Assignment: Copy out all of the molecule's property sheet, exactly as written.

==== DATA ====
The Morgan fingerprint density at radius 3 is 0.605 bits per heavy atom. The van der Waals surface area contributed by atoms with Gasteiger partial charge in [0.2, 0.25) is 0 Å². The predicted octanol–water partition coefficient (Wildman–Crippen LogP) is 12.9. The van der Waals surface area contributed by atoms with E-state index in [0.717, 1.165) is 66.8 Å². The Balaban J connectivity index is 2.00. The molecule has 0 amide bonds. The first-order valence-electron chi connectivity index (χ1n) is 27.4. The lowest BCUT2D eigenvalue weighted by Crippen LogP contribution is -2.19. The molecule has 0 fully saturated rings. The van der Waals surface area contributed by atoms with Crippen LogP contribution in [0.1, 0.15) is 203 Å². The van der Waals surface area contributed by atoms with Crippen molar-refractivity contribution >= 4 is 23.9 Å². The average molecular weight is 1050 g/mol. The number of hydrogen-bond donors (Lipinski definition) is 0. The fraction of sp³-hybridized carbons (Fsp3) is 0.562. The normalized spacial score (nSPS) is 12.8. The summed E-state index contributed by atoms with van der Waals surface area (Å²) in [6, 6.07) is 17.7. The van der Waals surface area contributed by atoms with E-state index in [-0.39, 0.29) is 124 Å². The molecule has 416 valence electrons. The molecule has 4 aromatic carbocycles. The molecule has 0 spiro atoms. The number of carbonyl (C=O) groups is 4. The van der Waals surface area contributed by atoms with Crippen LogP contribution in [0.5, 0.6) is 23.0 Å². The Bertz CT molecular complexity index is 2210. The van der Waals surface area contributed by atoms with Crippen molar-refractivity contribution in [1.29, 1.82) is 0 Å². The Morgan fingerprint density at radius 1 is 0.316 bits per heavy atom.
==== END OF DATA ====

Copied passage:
The Morgan fingerprint density at radius 3 is 0.605 bits per heavy atom. The van der Waals surface area contributed by atoms with Gasteiger partial charge in [0.2, 0.25) is 0 Å². The predicted octanol–water partition coefficient (Wildman–Crippen LogP) is 12.9. The van der Waals surface area contributed by atoms with E-state index in [0.717, 1.165) is 66.8 Å². The Balaban J connectivity index is 2.00. The molecule has 0 amide bonds. The first-order valence-electron chi connectivity index (χ1n) is 27.4. The lowest BCUT2D eigenvalue weighted by Crippen LogP contribution is -2.19. The molecule has 0 fully saturated rings. The van der Waals surface area contributed by atoms with Crippen LogP contribution in [0.1, 0.15) is 203 Å². The van der Waals surface area contributed by atoms with Crippen molar-refractivity contribution >= 4 is 23.9 Å². The average molecular weight is 1050 g/mol. The number of hydrogen-bond donors (Lipinski definition) is 0. The fraction of sp³-hybridized carbons (Fsp3) is 0.562. The normalized spacial score (nSPS) is 12.8. The summed E-state index contributed by atoms with van der Waals surface area (Å²) in [6, 6.07) is 17.7. The van der Waals surface area contributed by atoms with E-state index in [-0.39, 0.29) is 124 Å². The molecule has 416 valence electrons. The molecule has 4 aromatic carbocycles. The molecule has 0 spiro atoms. The number of carbonyl (C=O) groups is 4. The van der Waals surface area contributed by atoms with Crippen LogP contribution in [0.5, 0.6) is 23.0 Å². The Bertz CT molecular complexity index is 2210. The van der Waals surface area contributed by atoms with Crippen molar-refractivity contribution in [1.29, 1.82) is 0 Å². The Morgan fingerprint density at radius 1 is 0.316 bits per heavy atom.